Consumer displays compare well with medical-grade displays

CHICAGO - While medical-grade displays offer a longer life span and superior consistency over time, the growing capabilities and significantly lower cost of consumer displays may offer a more compelling PACS display alternative, according to research presented at the 2007 RSNA meeting.

Consumer displays "are ten times cheaper and more easily procured and replaced," said Dr. David Hirschorn of Massachusetts General Hospital in Boston. Hirschorn discussed his two years of experience with using consumer displays for PACS during a scientific session Tuesday.

In terms of the issue of luminance degradation, medically marketed displays come with lots of "overhead," or extra brightness capability, and a feedback mechanism that allows them to maintain a constant light output. This is typically a brightness of 400 to 500 cd/m² over the life of the display, about five years, Hirschorn said.

"Over the lifetime of the display, the light output is constant, and that's wonderful," he said.

Consumer displays, however, have no overhead and no feedback mechanism. As a result, light output slowly decays over time, Hirschorn said.

"We found in practice that most of our displays start out at about 450 cd/m², and fall to about 375 cd/m² over about 18 months," he said.

The American College of Radiology (ACR) still says 170 cd/m² is the minimum standard, "but no clinical radiologist wants to read a chest x-ray at 170," Hirschorn said. "We've found that if you give us more light, we will see more. We will pick up more pulmonary nodules, we will see more pneumothoraces."

As a result, the useful life for these displays for radiography was about 18 months, he said.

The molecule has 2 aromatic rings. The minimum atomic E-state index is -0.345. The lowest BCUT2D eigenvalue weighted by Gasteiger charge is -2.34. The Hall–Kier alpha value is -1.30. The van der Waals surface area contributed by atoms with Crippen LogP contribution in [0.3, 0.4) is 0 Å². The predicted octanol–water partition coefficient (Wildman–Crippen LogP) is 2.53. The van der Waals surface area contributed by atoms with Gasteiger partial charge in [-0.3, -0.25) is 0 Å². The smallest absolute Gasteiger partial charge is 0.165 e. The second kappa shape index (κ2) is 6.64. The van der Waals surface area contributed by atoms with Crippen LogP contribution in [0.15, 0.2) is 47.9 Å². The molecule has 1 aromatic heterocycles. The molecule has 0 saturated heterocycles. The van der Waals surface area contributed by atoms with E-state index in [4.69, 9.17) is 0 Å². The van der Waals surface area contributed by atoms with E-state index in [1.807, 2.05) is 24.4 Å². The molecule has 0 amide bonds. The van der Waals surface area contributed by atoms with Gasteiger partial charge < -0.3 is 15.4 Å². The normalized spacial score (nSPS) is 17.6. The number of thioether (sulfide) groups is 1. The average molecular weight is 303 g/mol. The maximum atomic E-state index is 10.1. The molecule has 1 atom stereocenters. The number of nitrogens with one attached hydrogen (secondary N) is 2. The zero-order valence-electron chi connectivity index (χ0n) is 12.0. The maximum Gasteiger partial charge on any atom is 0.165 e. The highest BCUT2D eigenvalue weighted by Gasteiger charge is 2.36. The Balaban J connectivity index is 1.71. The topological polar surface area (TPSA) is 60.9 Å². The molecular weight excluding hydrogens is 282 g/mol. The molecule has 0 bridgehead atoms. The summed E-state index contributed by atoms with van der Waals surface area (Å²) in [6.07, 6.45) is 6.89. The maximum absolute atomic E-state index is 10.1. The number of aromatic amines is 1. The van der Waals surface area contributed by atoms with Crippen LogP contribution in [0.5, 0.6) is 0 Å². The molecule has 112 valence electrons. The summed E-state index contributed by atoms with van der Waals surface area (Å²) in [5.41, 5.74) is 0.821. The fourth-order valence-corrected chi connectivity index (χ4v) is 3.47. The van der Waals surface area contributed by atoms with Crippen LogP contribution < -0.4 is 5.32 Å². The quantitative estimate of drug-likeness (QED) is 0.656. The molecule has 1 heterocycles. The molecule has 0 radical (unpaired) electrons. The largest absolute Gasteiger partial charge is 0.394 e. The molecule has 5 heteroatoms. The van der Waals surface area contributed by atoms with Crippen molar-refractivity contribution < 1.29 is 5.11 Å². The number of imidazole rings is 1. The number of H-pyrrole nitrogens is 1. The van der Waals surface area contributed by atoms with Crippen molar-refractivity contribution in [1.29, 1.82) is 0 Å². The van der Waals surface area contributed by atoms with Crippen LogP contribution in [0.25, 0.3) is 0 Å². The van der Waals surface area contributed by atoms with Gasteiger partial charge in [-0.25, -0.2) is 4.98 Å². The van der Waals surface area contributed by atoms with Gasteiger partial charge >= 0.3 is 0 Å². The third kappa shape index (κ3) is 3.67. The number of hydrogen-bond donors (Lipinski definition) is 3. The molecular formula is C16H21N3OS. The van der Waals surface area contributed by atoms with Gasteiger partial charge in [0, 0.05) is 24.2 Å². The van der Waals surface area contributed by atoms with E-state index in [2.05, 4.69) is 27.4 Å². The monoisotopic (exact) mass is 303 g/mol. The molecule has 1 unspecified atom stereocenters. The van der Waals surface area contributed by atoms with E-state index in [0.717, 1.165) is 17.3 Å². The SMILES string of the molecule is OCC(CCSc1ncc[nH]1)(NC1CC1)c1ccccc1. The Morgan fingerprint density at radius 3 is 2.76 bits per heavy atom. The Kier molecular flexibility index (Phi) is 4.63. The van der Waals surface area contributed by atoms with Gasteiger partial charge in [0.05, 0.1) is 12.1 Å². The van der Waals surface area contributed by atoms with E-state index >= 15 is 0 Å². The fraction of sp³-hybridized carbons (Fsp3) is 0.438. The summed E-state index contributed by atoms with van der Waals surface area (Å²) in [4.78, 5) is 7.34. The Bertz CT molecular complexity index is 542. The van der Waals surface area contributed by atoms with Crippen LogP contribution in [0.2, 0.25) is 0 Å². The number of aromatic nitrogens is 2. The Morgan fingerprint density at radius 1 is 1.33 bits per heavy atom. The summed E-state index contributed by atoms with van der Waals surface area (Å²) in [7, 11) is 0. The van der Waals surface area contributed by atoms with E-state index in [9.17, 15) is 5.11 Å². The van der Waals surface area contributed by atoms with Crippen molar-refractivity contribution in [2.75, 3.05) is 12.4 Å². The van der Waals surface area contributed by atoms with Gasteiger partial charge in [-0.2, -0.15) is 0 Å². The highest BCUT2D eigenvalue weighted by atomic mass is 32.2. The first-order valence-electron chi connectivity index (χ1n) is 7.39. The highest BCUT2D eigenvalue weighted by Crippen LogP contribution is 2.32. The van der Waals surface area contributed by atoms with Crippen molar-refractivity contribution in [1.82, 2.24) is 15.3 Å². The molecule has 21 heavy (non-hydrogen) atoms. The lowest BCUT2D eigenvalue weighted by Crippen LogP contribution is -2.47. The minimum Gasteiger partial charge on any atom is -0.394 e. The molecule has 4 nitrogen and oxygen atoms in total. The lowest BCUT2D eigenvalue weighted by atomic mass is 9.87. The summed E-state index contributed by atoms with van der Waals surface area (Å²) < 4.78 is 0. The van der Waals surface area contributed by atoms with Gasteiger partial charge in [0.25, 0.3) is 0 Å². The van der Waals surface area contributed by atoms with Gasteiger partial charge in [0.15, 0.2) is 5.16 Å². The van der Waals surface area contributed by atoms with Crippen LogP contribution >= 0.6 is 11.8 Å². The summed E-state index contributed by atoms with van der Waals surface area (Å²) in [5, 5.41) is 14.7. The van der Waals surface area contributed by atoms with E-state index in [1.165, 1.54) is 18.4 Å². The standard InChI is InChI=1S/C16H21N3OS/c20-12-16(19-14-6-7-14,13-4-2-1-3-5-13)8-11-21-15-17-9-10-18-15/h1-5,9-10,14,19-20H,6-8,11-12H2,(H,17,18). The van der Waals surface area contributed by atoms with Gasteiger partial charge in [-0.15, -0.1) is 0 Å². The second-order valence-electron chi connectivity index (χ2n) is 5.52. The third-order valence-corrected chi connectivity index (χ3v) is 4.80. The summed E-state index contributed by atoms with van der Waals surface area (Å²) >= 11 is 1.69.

In addition to its effect on white level, luminance degradation would seem to have an effect on calibration precision, as the DICOM part 14 grayscale display function is a nonlinear function of the display's black and white levels, he said. As such, target values should change as the display gets dimmer and the calibration should be "thrown off."

In practice, however, the divergence from the curve was not significant within these limits, Hirschorn said.

The researchers have noted a few artifacts from their use of consumer displays, including burn-in. That effect has been reversible after leaving the monitor off for a week, he noted.

Another effect, called yogore, consists of broad smudgy bands on the screen. This is not reversible, however, and the manufacturers replaced the units, Hirschorn said.

Medically marketed displays offer the advantage of ease of calibration and conformance checking, consistent light output, and a slightly higher number of pixels (3 megapixels versus 2.3 megapixels), Hirschorn concluded. Consumer-marketed displays, however, offer color (although high-brightness displays are also available now from medical display vendors), are significantly cheaper, and easier to purchase and replace, he said.

"You're talking about $600 for a monitor that lasts 18 months," Hirschorn said. "Even if I throw it out every year, I still don't come anywhere close to spending the amount of money that I would spend on a medically marketed display."

By Erik L. Ridley staff writer
November 27, 2007

Related Reading

DICOM-compliant displays aid CR/DR exposure control, July 17, 2007

Building the Best RFP: Part 2 -- Display software, July 16, 2007

Consumer color display may be suitable for radiographic image review, November 30, 2006

Frost forecasts strong growth in European display market, September 22, 2006

NEMA publishes new FFDM QC standards, August 15, 2006

Copyright © 2007

Page 1 of 775
Next Page